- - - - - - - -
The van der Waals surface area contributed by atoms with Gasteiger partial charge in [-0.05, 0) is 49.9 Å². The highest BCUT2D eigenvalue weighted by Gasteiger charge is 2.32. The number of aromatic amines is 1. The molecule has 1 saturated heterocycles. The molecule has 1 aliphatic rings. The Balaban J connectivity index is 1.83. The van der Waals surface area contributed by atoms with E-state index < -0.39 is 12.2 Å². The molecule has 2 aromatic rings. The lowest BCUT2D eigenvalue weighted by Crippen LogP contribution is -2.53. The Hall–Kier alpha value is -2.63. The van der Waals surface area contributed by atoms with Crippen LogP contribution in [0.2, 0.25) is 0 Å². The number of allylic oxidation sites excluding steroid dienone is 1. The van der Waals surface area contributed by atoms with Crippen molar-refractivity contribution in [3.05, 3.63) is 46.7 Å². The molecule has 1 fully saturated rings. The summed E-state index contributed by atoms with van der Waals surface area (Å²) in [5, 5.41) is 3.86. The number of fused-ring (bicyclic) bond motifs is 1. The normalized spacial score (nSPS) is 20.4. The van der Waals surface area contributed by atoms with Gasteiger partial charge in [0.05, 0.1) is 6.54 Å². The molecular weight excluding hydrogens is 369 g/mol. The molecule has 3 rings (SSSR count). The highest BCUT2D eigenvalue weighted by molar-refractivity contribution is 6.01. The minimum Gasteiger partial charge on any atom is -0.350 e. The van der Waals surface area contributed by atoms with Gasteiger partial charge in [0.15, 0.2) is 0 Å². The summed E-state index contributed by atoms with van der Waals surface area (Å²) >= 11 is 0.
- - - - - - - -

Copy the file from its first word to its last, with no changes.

The van der Waals surface area contributed by atoms with Gasteiger partial charge in [-0.05, 0) is 49.9 Å². The highest BCUT2D eigenvalue weighted by Gasteiger charge is 2.32. The number of aromatic amines is 1. The molecule has 1 saturated heterocycles. The molecule has 1 aliphatic rings. The Balaban J connectivity index is 1.83. The van der Waals surface area contributed by atoms with E-state index < -0.39 is 12.2 Å². The molecule has 2 aromatic rings. The lowest BCUT2D eigenvalue weighted by Crippen LogP contribution is -2.53. The Hall–Kier alpha value is -2.63. The van der Waals surface area contributed by atoms with Crippen LogP contribution in [0.2, 0.25) is 0 Å². The number of allylic oxidation sites excluding steroid dienone is 1. The van der Waals surface area contributed by atoms with Crippen molar-refractivity contribution in [3.05, 3.63) is 46.7 Å². The molecule has 1 fully saturated rings. The summed E-state index contributed by atoms with van der Waals surface area (Å²) in [5, 5.41) is 3.86. The number of fused-ring (bicyclic) bond motifs is 1. The normalized spacial score (nSPS) is 20.4. The van der Waals surface area contributed by atoms with Gasteiger partial charge in [0.05, 0.1) is 6.54 Å². The molecular weight excluding hydrogens is 369 g/mol. The molecule has 3 rings (SSSR count). The highest BCUT2D eigenvalue weighted by molar-refractivity contribution is 6.01. The minimum Gasteiger partial charge on any atom is -0.350 e. The van der Waals surface area contributed by atoms with Gasteiger partial charge in [0.15, 0.2) is 0 Å². The summed E-state index contributed by atoms with van der Waals surface area (Å²) >= 11 is 0.